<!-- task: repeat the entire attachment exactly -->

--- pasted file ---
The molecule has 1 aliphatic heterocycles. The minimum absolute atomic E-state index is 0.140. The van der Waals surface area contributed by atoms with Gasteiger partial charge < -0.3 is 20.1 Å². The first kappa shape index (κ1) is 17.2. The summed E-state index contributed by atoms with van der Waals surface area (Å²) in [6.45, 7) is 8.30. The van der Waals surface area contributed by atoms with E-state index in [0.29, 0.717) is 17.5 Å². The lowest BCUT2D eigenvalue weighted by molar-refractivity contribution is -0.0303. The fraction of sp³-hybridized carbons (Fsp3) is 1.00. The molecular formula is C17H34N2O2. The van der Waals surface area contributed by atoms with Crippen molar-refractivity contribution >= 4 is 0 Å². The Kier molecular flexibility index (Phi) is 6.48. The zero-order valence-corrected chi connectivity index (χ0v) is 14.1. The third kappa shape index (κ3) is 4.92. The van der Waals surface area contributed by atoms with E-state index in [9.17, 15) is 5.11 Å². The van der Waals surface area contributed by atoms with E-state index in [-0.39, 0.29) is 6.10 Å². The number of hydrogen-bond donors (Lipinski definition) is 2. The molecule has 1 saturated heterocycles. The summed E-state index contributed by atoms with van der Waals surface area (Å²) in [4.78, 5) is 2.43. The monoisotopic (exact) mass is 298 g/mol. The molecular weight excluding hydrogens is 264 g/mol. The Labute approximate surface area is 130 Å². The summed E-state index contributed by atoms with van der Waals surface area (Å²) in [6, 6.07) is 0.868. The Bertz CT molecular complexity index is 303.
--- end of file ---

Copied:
The molecule has 1 aliphatic heterocycles. The minimum absolute atomic E-state index is 0.140. The van der Waals surface area contributed by atoms with Gasteiger partial charge < -0.3 is 20.1 Å². The first kappa shape index (κ1) is 17.2. The summed E-state index contributed by atoms with van der Waals surface area (Å²) in [6.45, 7) is 8.30. The van der Waals surface area contributed by atoms with E-state index in [0.29, 0.717) is 17.5 Å². The lowest BCUT2D eigenvalue weighted by molar-refractivity contribution is -0.0303. The fraction of sp³-hybridized carbons (Fsp3) is 1.00. The molecular formula is C17H34N2O2. The van der Waals surface area contributed by atoms with Crippen molar-refractivity contribution >= 4 is 0 Å². The Kier molecular flexibility index (Phi) is 6.48. The zero-order valence-corrected chi connectivity index (χ0v) is 14.1. The third kappa shape index (κ3) is 4.92. The van der Waals surface area contributed by atoms with E-state index in [9.17, 15) is 5.11 Å². The van der Waals surface area contributed by atoms with E-state index in [-0.39, 0.29) is 6.10 Å². The number of hydrogen-bond donors (Lipinski definition) is 2. The molecule has 1 saturated heterocycles. The summed E-state index contributed by atoms with van der Waals surface area (Å²) in [4.78, 5) is 2.43. The monoisotopic (exact) mass is 298 g/mol. The molecular weight excluding hydrogens is 264 g/mol. The Labute approximate surface area is 130 Å². The summed E-state index contributed by atoms with van der Waals surface area (Å²) in [6, 6.07) is 0.868. The Bertz CT molecular complexity index is 303.